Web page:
Mayoral Campaigning Continues in Los Angeles

Candidates for mayor canvassed the city Sunday, often crossing paths with one another, as they sought to rally last-minute support two days before voters go to the polls.

Mayor James Hahn (search), the first incumbent in three decades in danger of losing his job, visited a string of black churches in South Los Angeles, an area that helped put him in office four years ago.

City Councilman Antonio Villaraigosa (search), who is trying to become the first Hispanic mayor in modern times, made the rounds in the same neighborhood, where residents were angered last month by the fatal police shooting of a 13-year-old boy authorities said was driving a stolen car.

"I want a Police Department that not only protects our community, but respects it as well," Hahn said, drawing an outburst of applause.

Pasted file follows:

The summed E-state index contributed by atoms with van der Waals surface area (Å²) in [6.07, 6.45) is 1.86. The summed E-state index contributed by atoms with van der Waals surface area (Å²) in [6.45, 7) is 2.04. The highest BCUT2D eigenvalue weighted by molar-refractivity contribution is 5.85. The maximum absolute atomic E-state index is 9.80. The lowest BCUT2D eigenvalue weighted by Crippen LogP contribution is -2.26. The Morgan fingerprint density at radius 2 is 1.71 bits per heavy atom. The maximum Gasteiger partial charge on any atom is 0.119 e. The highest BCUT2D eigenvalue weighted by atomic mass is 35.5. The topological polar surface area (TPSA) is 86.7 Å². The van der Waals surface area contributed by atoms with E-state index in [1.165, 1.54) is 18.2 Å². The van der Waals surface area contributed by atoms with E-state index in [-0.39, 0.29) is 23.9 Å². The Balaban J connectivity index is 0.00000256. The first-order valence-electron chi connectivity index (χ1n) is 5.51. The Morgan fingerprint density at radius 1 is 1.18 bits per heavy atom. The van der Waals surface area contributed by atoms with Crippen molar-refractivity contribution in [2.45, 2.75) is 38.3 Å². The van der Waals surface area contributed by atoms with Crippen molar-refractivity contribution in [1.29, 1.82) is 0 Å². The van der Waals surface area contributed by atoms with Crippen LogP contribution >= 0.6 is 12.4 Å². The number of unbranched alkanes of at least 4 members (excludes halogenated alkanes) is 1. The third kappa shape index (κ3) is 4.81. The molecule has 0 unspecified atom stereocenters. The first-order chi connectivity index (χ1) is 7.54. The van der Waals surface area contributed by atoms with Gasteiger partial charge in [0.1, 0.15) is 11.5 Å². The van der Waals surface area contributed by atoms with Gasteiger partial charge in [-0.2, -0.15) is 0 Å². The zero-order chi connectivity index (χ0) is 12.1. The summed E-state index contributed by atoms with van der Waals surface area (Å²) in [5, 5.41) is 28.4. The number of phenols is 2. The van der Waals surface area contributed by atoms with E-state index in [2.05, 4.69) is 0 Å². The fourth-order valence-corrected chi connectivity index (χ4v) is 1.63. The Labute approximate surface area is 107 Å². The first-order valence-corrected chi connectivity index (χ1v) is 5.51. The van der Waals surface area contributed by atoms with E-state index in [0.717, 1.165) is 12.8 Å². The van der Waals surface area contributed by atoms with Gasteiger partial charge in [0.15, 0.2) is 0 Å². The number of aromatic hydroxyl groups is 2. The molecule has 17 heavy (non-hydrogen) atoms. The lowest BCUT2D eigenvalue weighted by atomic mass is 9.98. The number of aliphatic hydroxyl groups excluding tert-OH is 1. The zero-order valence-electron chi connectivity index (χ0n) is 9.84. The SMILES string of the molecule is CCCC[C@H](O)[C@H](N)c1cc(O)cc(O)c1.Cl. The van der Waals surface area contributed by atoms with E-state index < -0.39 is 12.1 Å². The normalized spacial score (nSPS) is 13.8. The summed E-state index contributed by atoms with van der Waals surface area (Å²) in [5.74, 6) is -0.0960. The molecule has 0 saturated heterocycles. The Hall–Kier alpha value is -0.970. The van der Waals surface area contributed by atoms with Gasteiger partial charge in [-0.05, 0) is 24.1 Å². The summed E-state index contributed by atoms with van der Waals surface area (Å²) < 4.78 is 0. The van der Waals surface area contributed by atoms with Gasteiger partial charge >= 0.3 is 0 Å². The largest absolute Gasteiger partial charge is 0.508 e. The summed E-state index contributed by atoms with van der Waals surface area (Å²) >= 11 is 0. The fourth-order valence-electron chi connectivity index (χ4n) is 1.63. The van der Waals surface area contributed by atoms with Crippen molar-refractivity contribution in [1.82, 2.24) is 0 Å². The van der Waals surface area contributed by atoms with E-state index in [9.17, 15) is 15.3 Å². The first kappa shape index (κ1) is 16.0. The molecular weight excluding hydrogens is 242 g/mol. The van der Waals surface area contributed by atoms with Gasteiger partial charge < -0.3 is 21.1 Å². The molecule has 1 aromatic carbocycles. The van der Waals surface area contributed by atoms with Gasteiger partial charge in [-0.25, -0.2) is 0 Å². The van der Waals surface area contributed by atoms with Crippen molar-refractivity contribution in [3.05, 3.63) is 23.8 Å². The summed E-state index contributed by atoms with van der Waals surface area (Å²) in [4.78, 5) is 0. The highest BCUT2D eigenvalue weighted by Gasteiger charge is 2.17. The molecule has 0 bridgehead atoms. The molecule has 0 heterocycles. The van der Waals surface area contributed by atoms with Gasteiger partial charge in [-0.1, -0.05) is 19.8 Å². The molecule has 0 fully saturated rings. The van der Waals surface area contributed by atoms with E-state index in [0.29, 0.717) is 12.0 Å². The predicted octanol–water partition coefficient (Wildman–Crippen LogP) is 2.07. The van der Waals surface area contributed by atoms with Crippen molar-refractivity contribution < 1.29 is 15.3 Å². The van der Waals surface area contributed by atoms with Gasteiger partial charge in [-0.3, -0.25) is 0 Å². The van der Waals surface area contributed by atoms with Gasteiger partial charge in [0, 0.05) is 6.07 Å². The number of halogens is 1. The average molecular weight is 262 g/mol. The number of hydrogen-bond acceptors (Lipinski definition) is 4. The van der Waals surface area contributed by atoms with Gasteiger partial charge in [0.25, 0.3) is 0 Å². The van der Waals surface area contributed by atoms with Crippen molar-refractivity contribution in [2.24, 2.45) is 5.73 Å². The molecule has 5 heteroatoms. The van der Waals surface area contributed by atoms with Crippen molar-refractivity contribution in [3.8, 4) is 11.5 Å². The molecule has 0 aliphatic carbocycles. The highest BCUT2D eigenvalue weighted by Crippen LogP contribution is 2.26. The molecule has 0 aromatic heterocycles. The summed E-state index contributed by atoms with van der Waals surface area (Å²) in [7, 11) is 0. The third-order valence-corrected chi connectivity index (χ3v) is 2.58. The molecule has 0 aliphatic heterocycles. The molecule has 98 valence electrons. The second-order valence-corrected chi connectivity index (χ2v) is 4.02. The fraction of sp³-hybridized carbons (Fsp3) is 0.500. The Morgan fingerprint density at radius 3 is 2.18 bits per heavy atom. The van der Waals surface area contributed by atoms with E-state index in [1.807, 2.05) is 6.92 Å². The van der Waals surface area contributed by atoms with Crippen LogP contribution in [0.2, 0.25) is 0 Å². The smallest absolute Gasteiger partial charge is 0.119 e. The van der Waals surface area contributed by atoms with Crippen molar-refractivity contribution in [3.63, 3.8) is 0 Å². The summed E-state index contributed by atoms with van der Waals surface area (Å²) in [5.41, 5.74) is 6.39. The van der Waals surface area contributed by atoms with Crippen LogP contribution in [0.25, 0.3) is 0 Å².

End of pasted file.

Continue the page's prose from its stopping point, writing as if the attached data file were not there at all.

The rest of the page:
Former state Assembly Speaker Bob Hertzberg (search) spent part of the day courting the Jewish vote at a popular deli.

It was there that he bumped into Hahn, who was also greeting voters. The two reportedly decided against splitting a pastrami sandwich before moving on to a nearby farmers market, where they campaigned simultaneously among hordes of shoppers.

At a Catholic church, Villaraigosa found himself standing just a few feet from still another candidate, City Councilman Bernard Parks (search). The two exchanged a cordial handshake.

In essence, the major candidates in Tuesday's nonpartisan election are fighting for two spots in a likely May 17 runoff. Because of a crowded field of 12 candidates, analysts say its unlikely anyone will capture more than 50 percent of the vote and win outright on Tuesday.

Polls show Hahn is struggling to hold together key elements of the coalition that elected him in 2001 — blacks from South Los Angeles and moderate-to-conservative white voters in the San Fernando Valley.

Hahn's decision in 2002 to deny a second term as police chief to Parks alienated many of his black supporters. His successful campaign to defeat a ballot measure that would have allowed the San Fernando Valley to secede from Los Angeles also alienated supporters there.